The Fed’s remittances to the Treasury have gone from billions to almost zero

This is a comment by Allan Sloan, an independent business journalist and seven-time winner of the Loeb Award, business journalism’s highest honor.

We all know about the problems the Federal Reserve is having these days trying to hold the US and world financial systems together in the wake of the Silicon Valley Bank collapse.

But let me tell you about another problem the Fed has that doesn’t involve the world’s financial system—but is still serious.

The problem, which few people know about, is that the Fed’s own income stream has been evaporated by the rate hikes it has imposed over the past year to try to tame inflation.

In a wonderful example of irony, these rate hikes have caused the Fed to suffer billions of dollars in operating losses.

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No, I’m not talking about the decline in the market value of the bonds and other assets that the Fed owns. I’m talking about the Fed sending more money out the door than coming in.

These operating losses mean that the US Treasury will be shorted of the billions of dollars in Fed profits it had enjoyed for years. And it also means that American taxpayers, by extension, also fall short.

Let me tell you why.

Under Federal Reserve rules, all 12 regional Fed banks send virtually all of their weekly profits to the Treasury Department, mixing these Fed transfers, as they are known, with the money flowing in from taxes and other sources.

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As you can see from the accompanying chart, the transfers to the Treasury by the Fed banks have been in the tens of billions of dollars annually for each of the last 10 years. That money has reduced the federal budget deficit, which in turn has reduced the amount the Treasury has had to borrow to pay its bills, putting some downward pressure on interest rates.

This year, however, the banks only sent a relatively paltry $55 million to the Treasury in January and February — and it doesn’t look like they’ll be sending much (if anything) more to the Treasury in the near future.


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According to Stephen Church of Piscataqua Research, the person who brought this matter to my attention, it’s because interest rates have risen rapidly on the $5 trillion plus owed by the Fed to financial institutions and money market funds.

These commitments are the result of the “quantitative easing” that the Fed did when it pumped money into the financial system to offset the economic problems caused by Covid.

That $5 trillion of Fed borrowing, which keeps that money from flooding the financial market and driving down interest rates, carries interest at short-term Treasury yields, which were barely above zero for most of last year but are now between 4% and 5%. range.

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But because the Fed has shrunk its own securities portfolio to begin winding down quantitative easing, its 12 member banks are not adding much in the way of new, higher-paying securities to the asset side of their balance sheets.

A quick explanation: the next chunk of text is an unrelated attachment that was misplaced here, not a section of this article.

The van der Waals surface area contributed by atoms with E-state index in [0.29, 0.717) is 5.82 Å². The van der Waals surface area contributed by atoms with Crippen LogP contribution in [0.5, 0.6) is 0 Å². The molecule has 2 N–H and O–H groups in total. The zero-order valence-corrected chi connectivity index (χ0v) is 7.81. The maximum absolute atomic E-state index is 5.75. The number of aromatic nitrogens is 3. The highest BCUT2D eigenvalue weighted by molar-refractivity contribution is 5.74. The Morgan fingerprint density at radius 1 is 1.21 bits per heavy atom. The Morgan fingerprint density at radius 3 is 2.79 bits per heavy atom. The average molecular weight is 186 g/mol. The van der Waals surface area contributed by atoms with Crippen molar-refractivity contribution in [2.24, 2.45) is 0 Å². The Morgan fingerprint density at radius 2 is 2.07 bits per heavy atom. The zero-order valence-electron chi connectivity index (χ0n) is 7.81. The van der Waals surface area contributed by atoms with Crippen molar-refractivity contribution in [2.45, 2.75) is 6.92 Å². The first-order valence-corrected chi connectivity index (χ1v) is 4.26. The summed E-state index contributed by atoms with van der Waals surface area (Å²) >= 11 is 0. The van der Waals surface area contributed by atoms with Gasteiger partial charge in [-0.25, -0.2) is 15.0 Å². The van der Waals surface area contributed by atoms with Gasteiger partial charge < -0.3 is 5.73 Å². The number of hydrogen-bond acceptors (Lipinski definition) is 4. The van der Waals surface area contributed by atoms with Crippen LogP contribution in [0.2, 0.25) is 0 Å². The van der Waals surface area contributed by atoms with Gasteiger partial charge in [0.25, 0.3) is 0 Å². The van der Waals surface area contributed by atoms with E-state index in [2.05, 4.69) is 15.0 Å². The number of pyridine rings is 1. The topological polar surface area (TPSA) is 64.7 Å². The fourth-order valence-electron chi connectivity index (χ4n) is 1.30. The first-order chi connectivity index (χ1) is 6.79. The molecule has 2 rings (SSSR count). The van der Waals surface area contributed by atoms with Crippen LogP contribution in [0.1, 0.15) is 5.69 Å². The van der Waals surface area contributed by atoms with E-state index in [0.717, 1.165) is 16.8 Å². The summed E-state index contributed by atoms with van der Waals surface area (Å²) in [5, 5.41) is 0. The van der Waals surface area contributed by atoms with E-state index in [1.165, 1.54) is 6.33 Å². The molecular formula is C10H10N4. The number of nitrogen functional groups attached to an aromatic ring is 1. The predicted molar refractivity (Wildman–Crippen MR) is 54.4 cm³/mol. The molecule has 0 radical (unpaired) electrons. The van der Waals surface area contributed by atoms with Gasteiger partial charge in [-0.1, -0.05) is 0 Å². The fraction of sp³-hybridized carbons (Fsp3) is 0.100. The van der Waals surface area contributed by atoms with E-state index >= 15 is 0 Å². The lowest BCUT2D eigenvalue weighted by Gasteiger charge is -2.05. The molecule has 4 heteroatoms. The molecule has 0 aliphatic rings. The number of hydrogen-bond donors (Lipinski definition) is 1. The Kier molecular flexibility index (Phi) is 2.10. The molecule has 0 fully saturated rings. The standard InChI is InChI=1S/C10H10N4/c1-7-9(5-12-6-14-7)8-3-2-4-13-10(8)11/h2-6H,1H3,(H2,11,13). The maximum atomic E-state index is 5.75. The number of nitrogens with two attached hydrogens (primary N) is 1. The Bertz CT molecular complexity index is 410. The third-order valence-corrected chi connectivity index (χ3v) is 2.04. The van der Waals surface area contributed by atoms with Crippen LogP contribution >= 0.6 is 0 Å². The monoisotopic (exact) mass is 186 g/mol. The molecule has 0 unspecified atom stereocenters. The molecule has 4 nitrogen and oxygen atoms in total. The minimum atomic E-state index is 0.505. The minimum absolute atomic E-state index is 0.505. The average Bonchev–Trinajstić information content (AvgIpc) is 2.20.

This means that banks’ interest bills will almost certainly remain higher than their interest income will. Under the rules governing such things, a regional Fed bank that has incurred net losses must recoup those losses before it can begin transferring profits back to the Treasury. That’s why the $55 million in remittances this year, as small as the amount is compared to what the banks sent in previous years, was kind of surprising.

In a January press release, the Fed said that as of last September, most of its 12 regional banks had stopped sending weekly money to the Treasury and that the banks had incurred combined losses (which the Fed called “a deferred asset”) on a total of 18.8 billion dollars at the end of the year.

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However, some of the regional banks were still able to send money to the treasury this year – hence the $55 million that the treasury got in January and February.

But now, overall, the Fed banks are deeper underwater than they were at the beginning of this year. No one had paid anything into the Treasury this month when I last checked, and it’s not clear when — or if — some of them will earn enough to cover their accumulated losses and start paying money into the Treasury again this year.

According to Church, the total cumulative losses of the 12 banks amounted to US$38.2 billion per March 1 and rose at a rate of about $3 billion per week.

Since I don’t have numbers for each regional Fed, I suspect it’s possible that some of them have relatively modest accumulated deficits and may be able to recoup those losses and send the Treasury a few bucks this year.

But barring some kind of divine financial intervention, I can’t imagine the Fed banks sending the Treasury anything comparable to the billions of dollars they’ve sent in previous years.

I asked the Fed and Treasury to discuss this with me, but they both declined to do so.

At some point I’m sure this situation will reverse itself because nothing in the financial world is forever. And the Fed, for reasons we can discuss another time, has infinite financial stamina.

This means that one day the regional Feds will earn enough to recoup their losses and start sending significant amounts to the Treasury again.

But I certainly wasn’t going to hold my breath and wait for that to happen.


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